Such “knowledge tests” were abused systematically in the South to exclude Blacks from voting.  As such they are legally impermissible because they are abused.

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36 minutes ago, HelenaExMachina said:

I don’t see why parents should have more say over the current government than anyone else. I’m not convinced such a vote is on the child’s behalf, it’s more just giving the parents two slices of the pie.

Yeah all that would do is disproportionately advantage people that happen to have children.  The Christian right would love it.  And Mormons would absolutely dominate if you get a vote per kid.

27 minutes ago, Ser Scot A Ellison said:

Are most folks really that static?

Just kids these day *shakes fist*

5 minutes ago, Free Northman Reborn said:

The old expression applies: “If you are young and not a socialist you have no heart. If you are old and not a capitalist, you have no brain.”

Dumbest adage ever.

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1 hour ago, Free Northman Reborn said:

The old expression applies: “If you are young and not a socialist you have no heart. If you are old and not a capitalist, you have no brain.”

I've heard similar formulations but never socialist vs capitalist. Sounds like a moneymonger trying to be clever, and failing. But I can see why you think it's profound.

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2 hours ago, Free Northman Reborn said:

I would increase it to 21. Teenagers are emotionally immature. In fact, as a thought experiment, why not raise the voting age to say 35? It is no discrimination, as everyone would be equally disadvantaged until they reach that age, but all would get the vote at that point.

What would be the negative side of such a policy? More responsible decision making? A slower pace of social change over the generations?

Age discrimination, taxation without representation for a significant part of your life.

As for emotional immaturity, I'd look at the WH or the ranks of Congressional Republicans -- no age can assure emotional maturity.

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It sounds like you are proposing to lower the age of suffrage to 16, not necessarily the age of adulthood.  E.g. juvenile versus adult courts of law, age of consent, eligibility for military draft, eligibility to sign legal contracts & take on debt & directly own material property, end of foster care/ward of state, etc, etc.

So do you actually mean only lowering the age of suffrage, or do you mean to bring forward to age 16 all of those other rights and responsibilities of legal adulthood?

As to voting/suffrage at age 16, since the constitution as amended has already embraced universal suffrage, then I would suggest that the age be tied to the completion of universal public education (which is effectively the current standard) -- this at least seems internally consistent rather than arbitrary.  Although that would raise an interesting question if we follow the Bernie Sanders policy of expanding universal public education to undergraduate level too.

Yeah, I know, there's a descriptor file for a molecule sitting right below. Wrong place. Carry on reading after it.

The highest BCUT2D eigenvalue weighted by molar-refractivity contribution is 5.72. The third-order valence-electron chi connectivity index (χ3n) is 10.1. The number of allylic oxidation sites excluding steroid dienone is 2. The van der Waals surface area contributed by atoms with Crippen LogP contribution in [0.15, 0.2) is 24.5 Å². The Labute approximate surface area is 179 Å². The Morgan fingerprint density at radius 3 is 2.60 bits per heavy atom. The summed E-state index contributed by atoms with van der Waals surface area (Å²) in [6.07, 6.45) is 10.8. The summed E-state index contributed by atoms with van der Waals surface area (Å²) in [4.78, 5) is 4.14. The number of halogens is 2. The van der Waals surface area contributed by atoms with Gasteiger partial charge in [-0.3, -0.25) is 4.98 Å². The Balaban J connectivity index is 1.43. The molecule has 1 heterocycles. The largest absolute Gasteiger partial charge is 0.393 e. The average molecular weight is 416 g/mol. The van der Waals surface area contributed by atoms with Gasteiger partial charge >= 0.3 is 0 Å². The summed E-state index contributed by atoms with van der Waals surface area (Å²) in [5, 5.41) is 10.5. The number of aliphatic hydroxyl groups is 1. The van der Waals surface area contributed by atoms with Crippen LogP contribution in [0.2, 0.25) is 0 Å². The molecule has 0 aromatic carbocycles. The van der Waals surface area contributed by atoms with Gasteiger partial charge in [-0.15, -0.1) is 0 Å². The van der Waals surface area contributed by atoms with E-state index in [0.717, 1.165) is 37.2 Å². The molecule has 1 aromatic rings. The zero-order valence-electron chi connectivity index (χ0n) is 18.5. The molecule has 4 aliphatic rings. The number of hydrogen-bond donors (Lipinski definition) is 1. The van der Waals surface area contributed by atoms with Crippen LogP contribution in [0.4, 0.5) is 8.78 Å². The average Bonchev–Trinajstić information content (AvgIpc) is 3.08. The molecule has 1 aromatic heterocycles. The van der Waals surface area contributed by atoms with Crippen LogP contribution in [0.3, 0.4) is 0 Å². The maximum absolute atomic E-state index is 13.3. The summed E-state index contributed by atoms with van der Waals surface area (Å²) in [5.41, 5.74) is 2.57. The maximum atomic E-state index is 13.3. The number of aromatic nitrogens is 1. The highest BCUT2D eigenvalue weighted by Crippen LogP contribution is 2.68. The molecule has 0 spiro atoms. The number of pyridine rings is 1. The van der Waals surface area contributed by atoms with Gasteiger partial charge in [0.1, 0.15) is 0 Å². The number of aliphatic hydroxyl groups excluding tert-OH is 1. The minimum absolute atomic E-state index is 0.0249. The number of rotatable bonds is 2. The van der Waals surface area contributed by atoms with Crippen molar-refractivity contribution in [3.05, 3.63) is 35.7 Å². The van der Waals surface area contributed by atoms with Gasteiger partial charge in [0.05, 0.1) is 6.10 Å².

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1 hour ago, HelenaExMachina said:

And since you proposed it, i’ll indulge my curiosity and ask how you would organise it. Do both parents get an extra vote? If not which parent does? What about step parents? 

Parents, step parents, or whoever is the legal guardian are already entitled to take all the important decisions for their children on the basis that the kids are to young to decide for themselves, and they are already have the responsibility to care for their best interests. Allowing them to cast a vote on their behalf is just an extension of this job, since the underage still have real interests in the governance.

I confess I hadn't thought on which parent would get the extra vote. I think that counting "half votes" would make the process too complicated, so you'd probably had to go with whoever casts the vote first.

I am aware that this would cause conflicts between some parents, and as you say, some parents may vote against the child's wishes and/or interests. But it's no different than with all of their other duties: they can disagree among them and with the kids in relation to the education, diet, extra curricular activities, allowance, curfew limit,...

 

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2 minutes ago, The hairy bear said:

Parents, step parents, or whoever is the legal guardian are already entitled to take all the important decisions for their children on the basis that the kids are to young to decide for themselves, and they are already have the responsibility to care for their best interests. Allowing them to cast a vote on their behalf is just an extension of this job, since the underage still have real interests in the governance.

I confess I hadn't thought on which parent would get the extra vote. I think that counting "half votes" would make the process too complicated, so you'd probably had to go with whoever casts the vote first.

I am aware that this would cause conflicts between some parents, and as you say, some parents may vote against the child's wishes and/or interests. But it's no different than with all of their other duties: they can disagree among them and with the kids in relation to the education, diet, extra curricular activities, allowance, curfew limit,...

 

Yes but this isn’t just affecting the child or acting in their child’s interests, which is where the comparison with education, diet etc. falls short. This isalso giving their vote greater weight than someone without kids and saying what they think has greater importance than others. 

I’ll admit a bit of  personal stake in this because it brought to mind my post-Brexit experience in a leave constituency. I.e. many older people saying “we’ve done it, voted to take the country back for our kids.” Uh, no...